Despite such negative experiences, most caregivers did, at times, experience support from a few people who understood or tried to understand. To feel understood was to feel supported and to "feel the difference," which kept them going and helped them continue to care. What was clear from the study was that interpersonal communication, often taken for granted before, could be a source of meaningful support that made all the difference to people struggling to cope with difficult situations. Support from community groups was particularly meaningful, reducing the caregivers' feelings of isolation and increasing their feelings of confidence. Feeling the difference came through recognition that there were others, including some health professionals, who could understand and be sympathetic. For example, a mother who was forced to call the police to help her deal with her severely disturbed son found it hard coping with his subsequent rejection. She found a great source of support from a nurse who seemed to understand both her and her son's feelings:
There was a very good nursing sister there at that time who was excellent with him and with me. She just said, "Well, just keep coming, just letting him know that you're there." Then she said, "I know, it's hard for now, turning his back on you, walking away when you go to hospital........ But," she said to me, "just keep coming because he needs to know that you, you're still there, even though he doesn't want to see you, he's very hurt and angry."
The study participants' own perceptions of what it is like to provide care to a family member with chronic mental illness indicate the existence of a unique life world centred on the person who develops mental illness and is seen as needing ongoing protection and care. This world of caring is defined subjectively by a strong sense of responsibility, and therefore this responsibility constructs the caregivers' life in particular ways, in terms of both temporality and relationality.
Caring for a family member with chronic mental illness is a lived experience that is embodied both personally and in the fabric of family relationships. It is different and goes beyond the idea of professional caring for a person who is essentially a stranger or who has neither a chronic nor mental illness. Although some may argue for the benefits of balancing engagement with detachment in relationships involving both professional and informal caregiving (Carmack, 1997), this is not easy to achieve in the day-to-day experience of family caring. Whatever the professional perspective on the value of balanced involvement, it is often passionate concern, guilt, or anger that leads to the self-denial involved in seeing the world through the other's window and makes possible caregiving that extends over many years and sometimes a lifetime. Nevertheless, family caregivers do need skills to manage strong emotions and difficult and often challenging situations. This and other studies suggest that they do not always receive help to develop such skills. Family caregiving in the context of an ongoing mental illness entails a personal inner knowing developed in and through one's way of being in the world, of which the ill person is an integral part. It is easy to argue that individuals with chronic mental illness are best cared for within a ' family home, where they may be expected to experience a better quality of life; however, the substantial personal, social, and financial costs that family caregivers often have to endure can be taken for granted and neither recognised nor eased by others.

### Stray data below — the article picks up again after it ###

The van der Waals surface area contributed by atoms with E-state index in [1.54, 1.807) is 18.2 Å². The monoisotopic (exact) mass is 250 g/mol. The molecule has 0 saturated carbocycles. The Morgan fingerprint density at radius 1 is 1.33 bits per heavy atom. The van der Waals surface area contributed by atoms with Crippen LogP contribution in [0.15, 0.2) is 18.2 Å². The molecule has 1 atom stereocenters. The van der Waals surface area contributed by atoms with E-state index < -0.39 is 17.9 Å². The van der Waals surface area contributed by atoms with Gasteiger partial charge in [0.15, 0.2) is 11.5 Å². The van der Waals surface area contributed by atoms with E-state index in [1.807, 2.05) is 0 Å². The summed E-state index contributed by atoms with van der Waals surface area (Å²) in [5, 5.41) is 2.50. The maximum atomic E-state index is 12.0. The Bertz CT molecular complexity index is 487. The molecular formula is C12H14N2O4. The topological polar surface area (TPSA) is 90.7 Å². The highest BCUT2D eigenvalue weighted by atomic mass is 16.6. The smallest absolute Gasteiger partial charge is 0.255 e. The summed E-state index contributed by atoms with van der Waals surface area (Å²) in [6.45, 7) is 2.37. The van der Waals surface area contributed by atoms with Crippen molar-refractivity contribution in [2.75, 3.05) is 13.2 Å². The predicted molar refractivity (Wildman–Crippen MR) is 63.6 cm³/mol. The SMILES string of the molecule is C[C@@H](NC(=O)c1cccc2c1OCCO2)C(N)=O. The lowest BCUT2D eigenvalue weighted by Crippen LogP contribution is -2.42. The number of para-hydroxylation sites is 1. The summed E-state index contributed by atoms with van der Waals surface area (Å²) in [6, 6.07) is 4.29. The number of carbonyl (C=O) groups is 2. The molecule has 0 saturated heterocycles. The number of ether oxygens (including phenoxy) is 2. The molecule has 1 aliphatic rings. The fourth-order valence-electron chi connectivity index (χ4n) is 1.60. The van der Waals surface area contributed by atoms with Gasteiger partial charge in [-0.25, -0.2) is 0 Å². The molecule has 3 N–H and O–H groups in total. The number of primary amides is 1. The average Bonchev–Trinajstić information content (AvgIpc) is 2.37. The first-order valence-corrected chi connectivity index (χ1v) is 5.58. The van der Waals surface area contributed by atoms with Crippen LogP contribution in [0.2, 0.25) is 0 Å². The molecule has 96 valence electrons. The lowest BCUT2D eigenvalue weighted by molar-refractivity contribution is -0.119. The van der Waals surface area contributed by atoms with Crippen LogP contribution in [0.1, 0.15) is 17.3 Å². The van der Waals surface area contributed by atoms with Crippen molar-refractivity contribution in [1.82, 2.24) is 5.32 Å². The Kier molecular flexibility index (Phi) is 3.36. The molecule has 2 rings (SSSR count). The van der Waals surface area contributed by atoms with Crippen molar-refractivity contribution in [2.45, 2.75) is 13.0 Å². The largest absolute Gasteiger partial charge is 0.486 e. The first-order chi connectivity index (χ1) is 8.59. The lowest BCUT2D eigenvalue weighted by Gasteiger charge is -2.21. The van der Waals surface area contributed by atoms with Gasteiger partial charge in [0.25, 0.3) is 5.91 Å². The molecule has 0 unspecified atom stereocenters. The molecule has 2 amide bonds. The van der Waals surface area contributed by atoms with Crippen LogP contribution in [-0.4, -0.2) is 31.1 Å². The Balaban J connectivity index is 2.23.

In the light of current trends toward greater emphasis on community-based care, it is essential that nurses and other health care professionals recognise and understand the human experiences that are the outcomes of such far-reaching policies. It is important that health professionals appreciate the temporal and relational qualities of family caring, which are different from the essential qualities of professional caring. What this study has documented are the very real and ongoing needs of family caregivers of relatives with chronic mental illness. Society and the health care system depend on families taking on the responsibility for the long-term care of their ill and frail members. Yet, often, they fall short of providing family caregivers with the recognition and support they need and often fail to acknowledge and make best use of the expertise family caregivers develop through their ongoing experience. The findings from this study, together with those from previous studies, provide directions for nursing practice that is committed to not only the management of illness but to the promotion of health within families and communities. Such practice needs to involve family caregivers as partners and collaborators when their own health, as well as the health of their family members, is concerned.
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Yun-Hee Jeon, R.N., is a doctoral student in the Faculty of Nursing, University of Newcastle, New South Wales, Australia, and was previously a lecturer at Kwang lu Health College, Kwartgsan-ku, Kwang lu, Korea.
Irena Madjar, R.N., Ph.D., is a professor of nursing, Faculty of Nursing, University of Newcastle, Callaghan, New South Wales, Australia.